by Zach Wallat


Donatallo was born around 1386 in Florence, Italy.


Donatello spent his life in Italy, mainly Florence. Donatello was an apprentice of Lorenzo Ghiberti in the early stages of his life. Donatello dedicated his life to the church and the Medici family.

Education and Training

Donatello worked at a shop of a goldsmith, which is where he learned the craft and gained interest in manipulating metals and other substances. Next he worked as an apprentice of his mentor, Lorenzo Ghiberti.


Donatello created sculptures. A few sculptures he created are St. Mark, St. John the Evangelist, Annunciation, Mary Magdalen, St. John the Baptist, David, Virgin and Child, and Gattamelata.


A patron of Donatello was Cosimo de Medici.


Humanism- Donatello sculpted many human figures and showed the human body as a functional organism. He showed human potential.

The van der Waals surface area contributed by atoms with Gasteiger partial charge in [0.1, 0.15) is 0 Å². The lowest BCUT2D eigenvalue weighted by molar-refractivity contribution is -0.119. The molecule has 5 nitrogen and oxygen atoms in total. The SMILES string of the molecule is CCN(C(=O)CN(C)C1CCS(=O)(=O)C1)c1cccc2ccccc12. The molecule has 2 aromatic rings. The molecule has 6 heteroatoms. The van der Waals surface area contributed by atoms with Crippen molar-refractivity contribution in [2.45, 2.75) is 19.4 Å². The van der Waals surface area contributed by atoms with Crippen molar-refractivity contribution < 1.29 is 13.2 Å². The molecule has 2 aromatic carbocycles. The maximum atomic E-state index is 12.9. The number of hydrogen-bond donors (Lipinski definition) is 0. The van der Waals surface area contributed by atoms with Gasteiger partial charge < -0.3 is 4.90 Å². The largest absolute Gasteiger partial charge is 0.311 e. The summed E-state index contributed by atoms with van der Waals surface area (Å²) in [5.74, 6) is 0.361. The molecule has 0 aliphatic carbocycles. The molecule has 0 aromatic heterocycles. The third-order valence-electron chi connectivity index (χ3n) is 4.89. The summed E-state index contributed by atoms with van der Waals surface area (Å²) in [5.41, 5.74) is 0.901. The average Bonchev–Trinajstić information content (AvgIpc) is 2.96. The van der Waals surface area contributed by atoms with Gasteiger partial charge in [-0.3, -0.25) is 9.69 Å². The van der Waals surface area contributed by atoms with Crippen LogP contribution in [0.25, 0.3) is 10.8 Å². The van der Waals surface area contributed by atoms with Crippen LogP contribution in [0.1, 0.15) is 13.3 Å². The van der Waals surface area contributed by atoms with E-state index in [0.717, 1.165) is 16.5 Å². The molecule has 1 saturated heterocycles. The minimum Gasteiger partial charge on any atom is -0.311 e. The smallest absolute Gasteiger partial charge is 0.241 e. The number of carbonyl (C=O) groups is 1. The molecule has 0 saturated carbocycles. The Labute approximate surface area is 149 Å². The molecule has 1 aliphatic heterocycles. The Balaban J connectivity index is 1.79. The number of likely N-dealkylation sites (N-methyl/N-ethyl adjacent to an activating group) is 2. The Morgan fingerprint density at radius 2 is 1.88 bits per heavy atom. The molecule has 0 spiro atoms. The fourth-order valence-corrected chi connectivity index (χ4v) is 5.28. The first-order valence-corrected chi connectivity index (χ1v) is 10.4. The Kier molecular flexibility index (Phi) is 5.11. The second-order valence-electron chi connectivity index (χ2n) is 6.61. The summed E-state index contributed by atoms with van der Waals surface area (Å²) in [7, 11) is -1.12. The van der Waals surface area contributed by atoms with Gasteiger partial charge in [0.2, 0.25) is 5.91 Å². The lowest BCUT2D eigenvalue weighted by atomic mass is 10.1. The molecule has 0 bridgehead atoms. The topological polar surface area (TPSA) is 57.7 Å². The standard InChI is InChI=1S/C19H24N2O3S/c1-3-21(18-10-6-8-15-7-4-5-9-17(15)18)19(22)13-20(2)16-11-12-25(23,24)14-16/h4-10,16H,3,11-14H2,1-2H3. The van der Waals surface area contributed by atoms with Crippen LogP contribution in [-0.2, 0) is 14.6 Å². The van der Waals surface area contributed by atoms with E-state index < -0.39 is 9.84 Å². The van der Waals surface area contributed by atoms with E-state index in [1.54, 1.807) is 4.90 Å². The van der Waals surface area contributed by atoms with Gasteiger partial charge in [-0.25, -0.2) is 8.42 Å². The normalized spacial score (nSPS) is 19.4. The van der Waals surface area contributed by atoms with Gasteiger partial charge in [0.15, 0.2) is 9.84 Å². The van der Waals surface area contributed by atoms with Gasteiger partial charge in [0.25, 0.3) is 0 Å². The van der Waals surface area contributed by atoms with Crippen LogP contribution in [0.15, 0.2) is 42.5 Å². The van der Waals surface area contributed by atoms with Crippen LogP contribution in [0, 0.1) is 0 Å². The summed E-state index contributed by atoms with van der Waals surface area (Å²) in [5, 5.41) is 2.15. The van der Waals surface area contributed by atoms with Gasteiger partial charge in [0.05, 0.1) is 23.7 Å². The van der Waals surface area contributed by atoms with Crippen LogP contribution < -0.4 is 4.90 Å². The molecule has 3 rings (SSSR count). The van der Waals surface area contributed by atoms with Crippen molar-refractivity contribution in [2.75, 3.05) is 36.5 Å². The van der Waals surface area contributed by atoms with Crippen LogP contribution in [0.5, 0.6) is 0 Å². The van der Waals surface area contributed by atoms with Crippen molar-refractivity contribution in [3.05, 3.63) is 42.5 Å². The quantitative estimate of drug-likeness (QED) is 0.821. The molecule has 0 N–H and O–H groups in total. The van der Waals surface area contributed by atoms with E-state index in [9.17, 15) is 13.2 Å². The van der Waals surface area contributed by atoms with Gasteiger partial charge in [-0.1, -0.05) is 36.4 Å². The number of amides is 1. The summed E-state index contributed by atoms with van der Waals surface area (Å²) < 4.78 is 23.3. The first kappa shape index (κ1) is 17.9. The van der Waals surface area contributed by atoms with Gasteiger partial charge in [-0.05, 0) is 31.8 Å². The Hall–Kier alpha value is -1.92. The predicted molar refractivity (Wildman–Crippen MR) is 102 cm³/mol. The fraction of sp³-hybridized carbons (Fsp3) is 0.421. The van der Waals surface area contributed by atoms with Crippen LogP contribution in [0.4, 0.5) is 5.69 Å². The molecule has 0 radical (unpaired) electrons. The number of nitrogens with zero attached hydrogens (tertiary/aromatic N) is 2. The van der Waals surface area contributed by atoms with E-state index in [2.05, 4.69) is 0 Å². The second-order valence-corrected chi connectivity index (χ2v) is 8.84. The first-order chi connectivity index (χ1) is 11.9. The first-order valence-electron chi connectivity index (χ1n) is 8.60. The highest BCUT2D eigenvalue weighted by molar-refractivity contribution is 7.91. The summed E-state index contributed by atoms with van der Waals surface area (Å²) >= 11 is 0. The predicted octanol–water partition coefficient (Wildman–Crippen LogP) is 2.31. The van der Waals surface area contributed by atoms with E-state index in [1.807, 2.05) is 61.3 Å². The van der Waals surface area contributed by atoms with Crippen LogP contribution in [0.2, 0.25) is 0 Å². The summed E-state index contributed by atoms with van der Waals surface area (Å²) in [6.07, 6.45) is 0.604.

Individualism- Donatello wanted to express the human and human freedom.

Big image


The name of this sculpture is David.


This piece was created around the year 1440.

Where is this piece today?

This sculpture is located in the Bargello Museum in Florence, Italy.

Significance and new techniques used

This piece is known as the most famous example of fifteenth century sculpturing because it is the first male nude sculpture since classical times. Something new that is used is nudity.


I think this sculpture is unique. This sculpture shows great detail of the human figure. This also shows Donatello's great artistic ability as it is very realistic.

Which ism or Renaissance ideal is most closely linked to this piece?

Individualism is most closely linked to this piece. This is because this sculpture of David shows nudity. Nudity wasn't accepted by society at the time.

Why do I find this piece so interesting?

I find this piece so interesting because it was the first nude sculpture of this time. This is also the first free standing sculpture. I find it interesting that Donatello has David wearing a hat and holding a sword.


"Donatello." Encyclopedia of World Biography. Detroit: Gale, 1998. Biography in Context. Web. 15 Nov. 2013.

"Donatello." Web. 15 Nov. 2013

Erich Lessing Culture and Fine Arts. "Art, Archaeology and Architecture." . ARTstor, n.d. Web. 17 Nov. 2013.

"Donatello’s David." Italian Renaissance, n.d. Web. 17 Nov. 2013.